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The Dish

The Dish

With SFU's Registered Dietitian

Archive for the 'Nutrition labelling' Category

Topic of the Month: June 2011 – Making your way through the menu maze

Monday, June 13th, 2011

Making your way through the menu maze

A couple of weeks ago I took my 5 year old nephew and 2 year old niece out for a day with their aunt. We had a great time at Maplewood Farm but when it was time for lunch I didn’t have a plan, so we resorted to the nearest fast food restaurant. It was easy and quick but not the most nutritious choice of course. I felt like a parent (just for that afternoon) and thought about what could I have done to make a healthier choice for their lunch. It seems to be a challenge many parents are facing. The ideal would be to pack a lunch from home where you control the ingredients and nutrition. If you can’t do the whole lunch, try some wholesome snacks as a way to balance a fast food meal.  I packed carrots so we could feed the rabbits that day, should have done the same for us.

Use this Cool Lunch Guide from Dietitians of Canada to help make the most of your lunches.

Check out this article from the Vancouver Sun, “Making your way through the menu maze”. Thanks to Randy Shore for the interview.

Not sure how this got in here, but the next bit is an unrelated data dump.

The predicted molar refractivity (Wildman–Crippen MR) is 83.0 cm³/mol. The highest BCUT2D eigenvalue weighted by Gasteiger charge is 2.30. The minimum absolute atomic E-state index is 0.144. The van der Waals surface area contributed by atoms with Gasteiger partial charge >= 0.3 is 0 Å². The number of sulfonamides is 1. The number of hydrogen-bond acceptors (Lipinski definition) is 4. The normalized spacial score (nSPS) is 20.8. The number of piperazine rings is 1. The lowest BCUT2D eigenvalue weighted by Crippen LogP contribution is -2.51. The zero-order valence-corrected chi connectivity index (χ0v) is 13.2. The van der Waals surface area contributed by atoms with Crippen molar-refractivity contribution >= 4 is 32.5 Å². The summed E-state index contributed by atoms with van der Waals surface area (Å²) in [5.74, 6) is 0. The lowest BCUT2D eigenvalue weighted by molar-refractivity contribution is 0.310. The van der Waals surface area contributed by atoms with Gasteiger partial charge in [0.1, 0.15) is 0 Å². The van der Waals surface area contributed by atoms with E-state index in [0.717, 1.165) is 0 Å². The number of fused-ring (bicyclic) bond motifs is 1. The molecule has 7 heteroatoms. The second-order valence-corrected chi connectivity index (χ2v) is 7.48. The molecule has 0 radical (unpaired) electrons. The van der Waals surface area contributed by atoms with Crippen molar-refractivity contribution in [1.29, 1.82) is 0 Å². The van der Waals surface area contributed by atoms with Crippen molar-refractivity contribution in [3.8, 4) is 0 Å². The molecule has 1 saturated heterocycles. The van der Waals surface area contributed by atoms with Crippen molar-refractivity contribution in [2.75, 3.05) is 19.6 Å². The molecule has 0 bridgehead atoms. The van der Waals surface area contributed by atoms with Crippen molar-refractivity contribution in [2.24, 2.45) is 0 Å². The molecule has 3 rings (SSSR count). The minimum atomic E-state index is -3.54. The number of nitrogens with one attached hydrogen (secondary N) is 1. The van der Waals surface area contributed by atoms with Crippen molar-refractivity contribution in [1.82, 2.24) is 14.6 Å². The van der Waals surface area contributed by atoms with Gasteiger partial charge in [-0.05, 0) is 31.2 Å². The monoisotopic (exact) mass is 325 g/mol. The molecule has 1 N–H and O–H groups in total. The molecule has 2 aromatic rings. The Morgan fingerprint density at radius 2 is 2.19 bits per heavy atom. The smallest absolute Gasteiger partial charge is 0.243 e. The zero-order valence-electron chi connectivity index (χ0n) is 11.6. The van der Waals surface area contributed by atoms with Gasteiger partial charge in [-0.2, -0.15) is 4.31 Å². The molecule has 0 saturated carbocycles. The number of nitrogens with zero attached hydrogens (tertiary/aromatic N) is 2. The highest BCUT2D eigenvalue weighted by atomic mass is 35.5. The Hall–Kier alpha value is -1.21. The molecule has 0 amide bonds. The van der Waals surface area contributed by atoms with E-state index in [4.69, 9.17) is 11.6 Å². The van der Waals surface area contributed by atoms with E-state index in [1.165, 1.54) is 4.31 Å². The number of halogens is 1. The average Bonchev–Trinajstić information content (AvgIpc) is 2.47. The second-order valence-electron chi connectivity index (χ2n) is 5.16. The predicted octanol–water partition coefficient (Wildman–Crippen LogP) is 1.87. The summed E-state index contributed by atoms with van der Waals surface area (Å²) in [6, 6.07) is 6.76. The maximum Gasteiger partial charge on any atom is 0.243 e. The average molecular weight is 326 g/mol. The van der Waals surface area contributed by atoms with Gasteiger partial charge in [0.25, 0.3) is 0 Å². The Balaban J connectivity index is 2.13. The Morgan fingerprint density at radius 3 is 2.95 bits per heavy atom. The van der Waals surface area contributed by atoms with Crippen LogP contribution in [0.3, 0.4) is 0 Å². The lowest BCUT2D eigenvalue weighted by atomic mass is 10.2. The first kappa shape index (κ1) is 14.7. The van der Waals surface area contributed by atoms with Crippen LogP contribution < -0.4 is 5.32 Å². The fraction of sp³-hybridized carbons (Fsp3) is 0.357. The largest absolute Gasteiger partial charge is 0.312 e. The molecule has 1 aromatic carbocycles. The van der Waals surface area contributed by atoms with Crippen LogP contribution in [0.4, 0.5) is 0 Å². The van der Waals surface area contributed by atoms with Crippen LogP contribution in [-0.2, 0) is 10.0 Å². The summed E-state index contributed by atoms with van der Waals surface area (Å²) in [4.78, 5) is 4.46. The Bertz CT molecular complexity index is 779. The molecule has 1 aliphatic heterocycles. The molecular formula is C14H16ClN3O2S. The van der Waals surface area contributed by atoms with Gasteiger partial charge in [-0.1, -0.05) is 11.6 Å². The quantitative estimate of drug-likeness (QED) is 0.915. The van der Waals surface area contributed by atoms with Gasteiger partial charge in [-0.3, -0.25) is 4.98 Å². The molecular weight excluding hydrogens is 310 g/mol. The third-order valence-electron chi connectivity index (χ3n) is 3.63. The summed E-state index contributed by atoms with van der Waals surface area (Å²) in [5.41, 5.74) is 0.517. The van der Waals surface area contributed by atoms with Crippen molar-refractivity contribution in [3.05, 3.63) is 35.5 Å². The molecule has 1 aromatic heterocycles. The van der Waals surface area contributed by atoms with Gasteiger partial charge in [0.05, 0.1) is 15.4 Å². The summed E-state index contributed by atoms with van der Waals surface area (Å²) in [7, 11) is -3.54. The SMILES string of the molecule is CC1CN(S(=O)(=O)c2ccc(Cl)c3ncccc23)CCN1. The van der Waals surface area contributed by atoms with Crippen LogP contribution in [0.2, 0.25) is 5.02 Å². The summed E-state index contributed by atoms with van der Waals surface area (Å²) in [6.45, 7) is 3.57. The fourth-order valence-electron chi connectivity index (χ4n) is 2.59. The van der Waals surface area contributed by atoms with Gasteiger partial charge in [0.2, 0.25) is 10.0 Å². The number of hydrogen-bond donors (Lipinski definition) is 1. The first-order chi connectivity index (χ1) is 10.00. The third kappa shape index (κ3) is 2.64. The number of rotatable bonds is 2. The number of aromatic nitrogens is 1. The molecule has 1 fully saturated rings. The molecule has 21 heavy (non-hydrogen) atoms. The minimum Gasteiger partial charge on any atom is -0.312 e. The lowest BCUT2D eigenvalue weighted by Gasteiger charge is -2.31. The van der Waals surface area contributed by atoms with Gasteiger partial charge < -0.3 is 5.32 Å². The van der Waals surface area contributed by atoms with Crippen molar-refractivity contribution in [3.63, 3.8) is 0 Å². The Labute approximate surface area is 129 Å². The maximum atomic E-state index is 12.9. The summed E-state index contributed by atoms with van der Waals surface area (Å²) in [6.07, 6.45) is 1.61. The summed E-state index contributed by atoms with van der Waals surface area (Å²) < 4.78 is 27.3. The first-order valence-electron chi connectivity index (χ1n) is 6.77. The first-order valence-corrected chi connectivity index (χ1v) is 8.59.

Topic of the Month – January 2011: Percent Daily Value (%DV)

Thursday, January 6th, 2011

Percent Daily Value (%DV)

I get asked about percent daily value a lot. If you don’t know what I am referring to it is the percentages that are on the right hand side of a nutrition facts table. I am sure a few of you out there are avid label readers. The first thing I have to say is many great food choices come without a nutrition facts label, such as fresh fruits and vegetables, lean cuts of meat or fresh fish and freshly baked whole grain breads.  Secondly, it is a good idea to read the ingredient list of processed foods. If you can’t pronounce the ingredient names then it’s probably a good idea to put the item back. Then you can proceed to the nutrition facts table and comparing it to other similar products. Remember to look at the amount of food and make sure you are making a fair comparison, some brands of bread will have 1 slice listed as the serving size while others have 2. The percent daily value can help you identify if the product has “a little” or “a lot” of certain nutrients. You want to get more fiber, Vitamin A, Calcium and Iron but less fat, saturated and trans fats and sodium. Health Canada just launched a new website to help consumers further understand labels and the percent daily value. It includes some interactive tools as well, check it out www.healthcanada.gc.ca/dailyvalue .